Thursday, August 25, 2016


Qishloq Ovozi

The First 40 Days: Kyrgyzstan's Year Of History And Culture

This year is bound to be a difficult one for Central Asia. The big question is: How bad can it get? I decided to follow events, as 2016 started, as closely as possible to see not only what was happening but also to pay special attention to how the individual publics responded and what measures each government would take. I chose to look at the first 40 days of the year, hoping to get a glimpse of where the five countries are heading.

Kyrgyz Prime Minister Temir Sariev ordered a draft bill that would have cut a special subsidy for people living in Kyrgyzstan’s mountains withdrawn for revision.
Kyrgyz Prime Minister Temir Sariev ordered a draft bill that would have cut a special subsidy for people living in Kyrgyzstan’s mountains withdrawn for revision.
By Bruce Pannier

Coming out of 2015, although Kyrgyzstan, like the other Central Asian countries, was facing economic problems, the country could look back on two potentially beneficial events. Kyrgyzstan had officially joined the Eurasian Economic Union (EEU) in August and then conducted an amazingly clean campaign for parliamentary elections, followed by the actual poll on October 4, which did not come off quite as clean but was still far better than elections in any of the other Central Asian states.

Forty days into 2016, neither of those things had helped Kyrgyzstan much. But it’s only been a few months, so maybe there is still a chance.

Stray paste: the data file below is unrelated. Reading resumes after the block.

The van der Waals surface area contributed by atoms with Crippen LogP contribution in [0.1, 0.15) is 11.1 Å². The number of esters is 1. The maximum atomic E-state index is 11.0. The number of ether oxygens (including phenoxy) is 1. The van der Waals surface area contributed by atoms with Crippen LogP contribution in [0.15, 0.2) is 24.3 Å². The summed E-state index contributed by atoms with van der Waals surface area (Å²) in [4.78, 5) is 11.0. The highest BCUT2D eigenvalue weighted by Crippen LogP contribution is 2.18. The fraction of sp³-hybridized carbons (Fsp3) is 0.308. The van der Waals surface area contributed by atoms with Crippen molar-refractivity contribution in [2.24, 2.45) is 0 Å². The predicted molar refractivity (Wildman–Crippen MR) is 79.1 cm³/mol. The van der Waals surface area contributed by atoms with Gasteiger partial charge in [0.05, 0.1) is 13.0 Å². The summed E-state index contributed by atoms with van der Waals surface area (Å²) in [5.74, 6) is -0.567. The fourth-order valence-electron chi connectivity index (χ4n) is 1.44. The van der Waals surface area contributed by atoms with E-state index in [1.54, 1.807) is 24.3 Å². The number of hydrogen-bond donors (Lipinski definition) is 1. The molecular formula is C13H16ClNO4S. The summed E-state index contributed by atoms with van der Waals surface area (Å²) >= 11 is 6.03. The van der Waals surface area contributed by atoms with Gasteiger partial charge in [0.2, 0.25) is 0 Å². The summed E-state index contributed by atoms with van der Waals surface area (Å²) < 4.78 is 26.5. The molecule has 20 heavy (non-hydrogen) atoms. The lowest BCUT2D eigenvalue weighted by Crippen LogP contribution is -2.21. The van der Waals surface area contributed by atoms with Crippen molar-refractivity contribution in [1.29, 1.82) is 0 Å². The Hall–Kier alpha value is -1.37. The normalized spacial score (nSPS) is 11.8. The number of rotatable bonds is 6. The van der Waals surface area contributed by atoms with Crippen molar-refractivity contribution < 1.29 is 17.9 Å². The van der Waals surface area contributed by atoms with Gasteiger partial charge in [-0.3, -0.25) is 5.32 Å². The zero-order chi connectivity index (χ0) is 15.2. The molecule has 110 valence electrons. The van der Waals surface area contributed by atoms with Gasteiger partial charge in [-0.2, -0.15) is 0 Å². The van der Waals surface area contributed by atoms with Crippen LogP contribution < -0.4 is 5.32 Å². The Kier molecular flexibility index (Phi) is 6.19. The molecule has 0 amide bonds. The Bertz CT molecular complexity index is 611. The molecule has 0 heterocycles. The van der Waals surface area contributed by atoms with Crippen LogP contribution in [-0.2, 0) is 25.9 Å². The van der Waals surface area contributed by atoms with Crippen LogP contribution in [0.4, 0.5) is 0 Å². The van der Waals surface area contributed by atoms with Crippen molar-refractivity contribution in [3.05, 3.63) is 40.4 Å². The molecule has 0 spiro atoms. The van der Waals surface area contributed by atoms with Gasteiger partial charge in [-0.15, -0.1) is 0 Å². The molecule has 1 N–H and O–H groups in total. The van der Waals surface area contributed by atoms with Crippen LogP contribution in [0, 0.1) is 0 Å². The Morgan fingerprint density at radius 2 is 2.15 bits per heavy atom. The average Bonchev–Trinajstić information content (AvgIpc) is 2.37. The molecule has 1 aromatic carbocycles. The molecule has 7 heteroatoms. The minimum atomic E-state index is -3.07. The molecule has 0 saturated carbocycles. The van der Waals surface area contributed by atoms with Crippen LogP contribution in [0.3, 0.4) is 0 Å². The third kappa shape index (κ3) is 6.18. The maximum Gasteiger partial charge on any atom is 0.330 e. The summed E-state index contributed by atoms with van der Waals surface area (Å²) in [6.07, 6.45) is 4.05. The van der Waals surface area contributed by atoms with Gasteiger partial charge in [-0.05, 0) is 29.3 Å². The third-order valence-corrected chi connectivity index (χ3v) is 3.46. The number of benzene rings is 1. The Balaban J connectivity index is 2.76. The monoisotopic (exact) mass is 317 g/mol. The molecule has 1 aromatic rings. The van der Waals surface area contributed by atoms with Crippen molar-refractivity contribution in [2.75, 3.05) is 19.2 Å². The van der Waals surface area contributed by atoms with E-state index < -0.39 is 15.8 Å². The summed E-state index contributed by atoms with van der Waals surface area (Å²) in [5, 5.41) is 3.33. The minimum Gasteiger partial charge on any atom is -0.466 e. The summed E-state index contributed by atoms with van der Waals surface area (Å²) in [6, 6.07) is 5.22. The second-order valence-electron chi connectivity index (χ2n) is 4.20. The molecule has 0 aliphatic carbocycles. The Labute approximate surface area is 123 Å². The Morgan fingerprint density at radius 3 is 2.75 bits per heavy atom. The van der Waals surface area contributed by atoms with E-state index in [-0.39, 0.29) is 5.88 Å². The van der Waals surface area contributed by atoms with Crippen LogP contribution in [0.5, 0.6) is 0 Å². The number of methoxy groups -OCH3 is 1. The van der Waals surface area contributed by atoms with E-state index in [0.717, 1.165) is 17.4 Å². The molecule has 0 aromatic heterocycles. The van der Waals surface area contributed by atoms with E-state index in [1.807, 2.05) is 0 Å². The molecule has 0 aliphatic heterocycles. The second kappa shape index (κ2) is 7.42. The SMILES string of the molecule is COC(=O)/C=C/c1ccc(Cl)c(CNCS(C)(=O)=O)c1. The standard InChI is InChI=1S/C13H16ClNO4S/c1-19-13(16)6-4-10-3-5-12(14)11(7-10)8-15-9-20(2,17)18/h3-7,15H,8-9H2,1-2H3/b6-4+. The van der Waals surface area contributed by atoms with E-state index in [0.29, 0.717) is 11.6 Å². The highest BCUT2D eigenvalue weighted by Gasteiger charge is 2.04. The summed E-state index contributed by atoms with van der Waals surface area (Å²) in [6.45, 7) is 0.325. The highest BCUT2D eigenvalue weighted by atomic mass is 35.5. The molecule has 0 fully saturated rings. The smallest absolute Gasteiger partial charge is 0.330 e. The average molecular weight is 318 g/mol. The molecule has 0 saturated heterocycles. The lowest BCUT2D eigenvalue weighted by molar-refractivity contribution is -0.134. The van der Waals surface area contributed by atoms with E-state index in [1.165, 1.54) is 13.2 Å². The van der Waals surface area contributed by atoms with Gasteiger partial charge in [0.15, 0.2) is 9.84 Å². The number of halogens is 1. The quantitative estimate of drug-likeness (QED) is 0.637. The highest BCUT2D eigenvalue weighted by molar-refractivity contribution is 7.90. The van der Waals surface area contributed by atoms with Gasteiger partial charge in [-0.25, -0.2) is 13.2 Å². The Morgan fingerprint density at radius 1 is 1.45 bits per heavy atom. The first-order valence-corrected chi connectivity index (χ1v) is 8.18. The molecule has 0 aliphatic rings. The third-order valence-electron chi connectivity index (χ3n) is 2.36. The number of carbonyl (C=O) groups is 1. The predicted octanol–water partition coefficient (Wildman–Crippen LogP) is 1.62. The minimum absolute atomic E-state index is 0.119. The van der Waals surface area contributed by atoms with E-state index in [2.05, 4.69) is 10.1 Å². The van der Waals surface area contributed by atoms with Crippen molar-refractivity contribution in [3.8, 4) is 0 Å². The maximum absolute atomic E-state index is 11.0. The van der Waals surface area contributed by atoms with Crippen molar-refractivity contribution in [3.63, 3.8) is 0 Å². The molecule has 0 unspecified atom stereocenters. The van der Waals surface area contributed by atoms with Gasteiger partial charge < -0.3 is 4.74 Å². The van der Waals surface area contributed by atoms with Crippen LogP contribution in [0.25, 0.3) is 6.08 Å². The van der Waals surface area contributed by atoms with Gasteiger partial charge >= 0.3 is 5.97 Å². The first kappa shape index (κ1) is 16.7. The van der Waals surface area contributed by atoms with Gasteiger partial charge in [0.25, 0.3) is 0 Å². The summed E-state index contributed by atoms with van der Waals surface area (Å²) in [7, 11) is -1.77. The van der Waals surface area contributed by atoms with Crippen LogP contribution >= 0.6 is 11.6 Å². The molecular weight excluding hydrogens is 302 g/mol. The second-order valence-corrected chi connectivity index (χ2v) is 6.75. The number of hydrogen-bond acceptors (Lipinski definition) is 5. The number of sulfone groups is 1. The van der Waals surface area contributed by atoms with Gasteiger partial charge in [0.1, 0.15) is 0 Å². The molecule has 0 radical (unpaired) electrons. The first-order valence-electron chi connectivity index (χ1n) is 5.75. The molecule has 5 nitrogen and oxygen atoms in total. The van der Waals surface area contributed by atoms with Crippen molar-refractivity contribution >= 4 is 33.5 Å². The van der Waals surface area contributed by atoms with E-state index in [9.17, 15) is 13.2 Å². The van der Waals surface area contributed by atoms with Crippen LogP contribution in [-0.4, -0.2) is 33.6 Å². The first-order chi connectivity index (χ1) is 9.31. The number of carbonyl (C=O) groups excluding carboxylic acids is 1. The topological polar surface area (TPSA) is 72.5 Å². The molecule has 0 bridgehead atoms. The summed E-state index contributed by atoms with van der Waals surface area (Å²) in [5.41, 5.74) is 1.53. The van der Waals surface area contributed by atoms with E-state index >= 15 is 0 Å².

Kyrgyzstan certainly had security concerns entering 2016. There were two security operations conducted in the capital, Bishkek, in 2015, both involving escaped prisoners vaguely identified as militants. There were reports about citizens of Kyrgyzstan making their way to Syria to join Islamic State (IS) or other extremist groups.

As Kyrgyzstan started the new year, the country’s main source of power -- the Toktogul Reservoir and hydropower plant (HPP) -- had just shut down three of its four turbines for several days. An inspection determined the HPP was simply old and needed repair and upgrades. At the same time, the Kyrgyz government was preparing to scrap an agreement with Russia to construct the giant Kambar-Ata-1 HPP, a project that was supposed to push Kyrgyzstan closer to the long-anticipated goal of energy independence.

In the meantime, the sale of the state gas company to Russia’s Gazprom in 2014 for a symbolic $1 was paying dividends to Kyrgyzstan’s people, who did not have to endure another winter of severe power rationing this winter. Admittedly, the company said rate hikes would be coming, incrementally, over the coming years.

On the first day of the new year, the exchange rate was 75.89 soms to one U.S. dollar. One year earlier, on January 1, 2015, the rate was 58.89 soms to the dollar.